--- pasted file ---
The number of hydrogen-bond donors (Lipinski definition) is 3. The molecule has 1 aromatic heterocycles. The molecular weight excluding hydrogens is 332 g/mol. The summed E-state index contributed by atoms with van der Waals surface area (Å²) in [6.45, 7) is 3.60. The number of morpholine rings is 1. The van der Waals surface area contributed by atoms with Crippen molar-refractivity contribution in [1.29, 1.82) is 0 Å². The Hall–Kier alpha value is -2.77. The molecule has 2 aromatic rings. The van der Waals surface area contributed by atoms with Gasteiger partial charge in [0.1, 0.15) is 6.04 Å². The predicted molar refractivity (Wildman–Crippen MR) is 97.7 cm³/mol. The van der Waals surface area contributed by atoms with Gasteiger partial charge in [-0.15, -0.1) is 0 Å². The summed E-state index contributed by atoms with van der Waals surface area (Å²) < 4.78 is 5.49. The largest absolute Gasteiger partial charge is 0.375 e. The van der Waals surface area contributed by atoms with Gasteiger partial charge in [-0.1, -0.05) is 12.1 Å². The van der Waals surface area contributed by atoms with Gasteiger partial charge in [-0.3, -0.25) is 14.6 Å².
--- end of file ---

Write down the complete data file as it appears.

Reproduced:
The number of hydrogen-bond donors (Lipinski definition) is 3. The molecule has 1 aromatic heterocycles. The molecular weight excluding hydrogens is 332 g/mol. The summed E-state index contributed by atoms with van der Waals surface area (Å²) in [6.45, 7) is 3.60. The number of morpholine rings is 1. The van der Waals surface area contributed by atoms with Crippen molar-refractivity contribution in [1.29, 1.82) is 0 Å². The Hall–Kier alpha value is -2.77. The molecule has 2 aromatic rings. The van der Waals surface area contributed by atoms with Gasteiger partial charge in [0.1, 0.15) is 6.04 Å². The predicted molar refractivity (Wildman–Crippen MR) is 97.7 cm³/mol. The van der Waals surface area contributed by atoms with Gasteiger partial charge in [-0.15, -0.1) is 0 Å². The summed E-state index contributed by atoms with van der Waals surface area (Å²) < 4.78 is 5.49. The largest absolute Gasteiger partial charge is 0.375 e. The van der Waals surface area contributed by atoms with Gasteiger partial charge in [-0.1, -0.05) is 12.1 Å². The van der Waals surface area contributed by atoms with Gasteiger partial charge in [-0.3, -0.25) is 14.6 Å².